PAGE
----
To do the Google search illustrated above, click here.

For Those In Colony Park Who Want to Spin the Public Engagement Wheel…

There is a brand new set of City-sponsored public process documents here.


Heartwarming movie about a 1960’s housewife and her affordability problems. The grocery store scene is one of the many highlights:

“The Prize Winner of Defiance, Ohio” – Julianne Moore, Woody Harrelson, 2005

Musical accompaniment for this blog posting:

  1. Grocery store love song, “Same Old Lang Syne” – Dan Fogelberg, 1980
  2. Silly grocery store song, “Supermarket Song,” – Jewel, 2011
  3. Even sillier grocery store song, “The Grocery Store Song,” – created in Moorhead State University (Minnesota) dorm room, 2008
  4. Mind-numbing, newfangled headbanger rock, “The Grocery Store Song,” – Boy Kicks Girl (???), 2008 (remastered version)

City Council Should Support Afforable Housing Resolution

April 6, 2016

To Our Blog Readers,

This is a guest posting from David King, a longtime volunteer neighborhood advocate. David sent this message to Mayor Steve Adler and all City Council members. I encourage everyone to join in this effort and contact the Mayor and Council as well.

Dear Mayor Adler and Council Members:

Please support Council Member Ora Houston’s request to include preservation of existing affordable housing in the resolution (item #24 on this Thursday’s agenda). It directs the City Manager to develop recommendations to use bond funds for permanently affordable housing. Please include in the resolution the use of bond funding for low- and middle-income homeowners to make repairs to their homes.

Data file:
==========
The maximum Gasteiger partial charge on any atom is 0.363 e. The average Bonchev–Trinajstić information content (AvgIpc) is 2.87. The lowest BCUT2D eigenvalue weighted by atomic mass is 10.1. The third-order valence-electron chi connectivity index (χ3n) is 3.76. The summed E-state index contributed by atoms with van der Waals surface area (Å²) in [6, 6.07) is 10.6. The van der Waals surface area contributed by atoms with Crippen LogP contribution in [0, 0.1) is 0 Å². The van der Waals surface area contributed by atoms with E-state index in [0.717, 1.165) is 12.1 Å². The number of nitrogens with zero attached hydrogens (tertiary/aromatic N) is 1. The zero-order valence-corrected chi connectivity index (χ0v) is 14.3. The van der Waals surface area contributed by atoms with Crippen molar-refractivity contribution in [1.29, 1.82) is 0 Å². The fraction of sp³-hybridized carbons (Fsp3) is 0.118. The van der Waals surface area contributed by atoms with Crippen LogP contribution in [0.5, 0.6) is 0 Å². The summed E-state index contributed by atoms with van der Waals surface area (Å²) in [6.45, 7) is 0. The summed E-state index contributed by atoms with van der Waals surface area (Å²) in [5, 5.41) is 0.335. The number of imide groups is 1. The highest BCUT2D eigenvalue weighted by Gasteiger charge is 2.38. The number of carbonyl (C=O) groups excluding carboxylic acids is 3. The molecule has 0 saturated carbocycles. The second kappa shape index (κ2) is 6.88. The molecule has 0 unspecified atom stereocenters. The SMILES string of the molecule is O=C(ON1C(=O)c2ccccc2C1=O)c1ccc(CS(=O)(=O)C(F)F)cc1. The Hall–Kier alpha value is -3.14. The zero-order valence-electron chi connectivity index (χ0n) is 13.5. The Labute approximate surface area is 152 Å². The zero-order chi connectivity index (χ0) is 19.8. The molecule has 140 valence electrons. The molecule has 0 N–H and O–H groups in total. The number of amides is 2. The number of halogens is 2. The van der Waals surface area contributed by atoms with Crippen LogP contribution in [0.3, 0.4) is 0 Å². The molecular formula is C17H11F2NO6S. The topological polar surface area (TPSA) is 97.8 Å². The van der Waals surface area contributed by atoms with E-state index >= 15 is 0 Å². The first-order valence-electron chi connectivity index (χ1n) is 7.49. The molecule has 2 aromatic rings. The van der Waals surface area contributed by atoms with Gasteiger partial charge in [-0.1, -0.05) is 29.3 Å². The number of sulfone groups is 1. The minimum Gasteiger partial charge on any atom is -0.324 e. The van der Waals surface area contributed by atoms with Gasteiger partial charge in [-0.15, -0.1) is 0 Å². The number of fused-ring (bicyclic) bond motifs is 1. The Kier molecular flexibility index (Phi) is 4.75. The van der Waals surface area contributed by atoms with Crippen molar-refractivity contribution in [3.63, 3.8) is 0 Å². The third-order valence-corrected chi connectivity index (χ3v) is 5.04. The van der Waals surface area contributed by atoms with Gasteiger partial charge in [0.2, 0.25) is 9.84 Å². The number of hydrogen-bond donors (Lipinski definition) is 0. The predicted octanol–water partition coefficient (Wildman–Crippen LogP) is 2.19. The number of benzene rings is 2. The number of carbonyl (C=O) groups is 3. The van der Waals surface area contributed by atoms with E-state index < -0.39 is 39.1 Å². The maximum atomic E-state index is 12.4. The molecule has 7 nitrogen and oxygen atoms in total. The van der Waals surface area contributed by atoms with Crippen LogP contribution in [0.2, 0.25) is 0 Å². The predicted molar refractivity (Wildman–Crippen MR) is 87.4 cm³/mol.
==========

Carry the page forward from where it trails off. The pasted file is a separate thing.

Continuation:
The City’s strategies to generate new permanently affordable housing units through upzoning and density bonus programs have fueled gentrification in Central Austin neighborhoods. These programs incentivize higher density housing specifically in Central Austin; thereby increasing demand for a finite amount of land. As a result, land prices have skyrocketed in Central Austin and the new housing units are unaffordable to low- and middle-income families.

Gentrification has pushed thousands of low- and middle-income families out of our Central Austin neighborhoods while upzoning and density bonus programs have generated relatively few permanently affordable housing units in Central Austin. Why do we keep utilizing strategies that worsen gentrification while producing so little permanently affordable housing?

Please enact an affordable housing monitoring fee for development projects that are required to provide onsite affordable housing or pay a fee-in-lieu. Austin has various affordable housing programs that require developers to provide affordable housing but does not have the resources to effectively monitor and enforce all affordable housing agreements and requirements. As a result, the effectiveness of Austin’s affordable housing programs is uncertain and most likely diminished. A monitoring fee paid by developers will provide the City with resources to verify compliance with the affordable housing agreements and requirements.

Please enact an affordable housing impact analysis requirement for demolition permits for existing residential housing. Existing housing is more affordable to low- and middle-income families than new high-density housing. We should do more to help preserve existing affordable housing.

David King

Click on this link to get to the City Council agenda. Then click Item #24 and click again on “Draft Resolution.”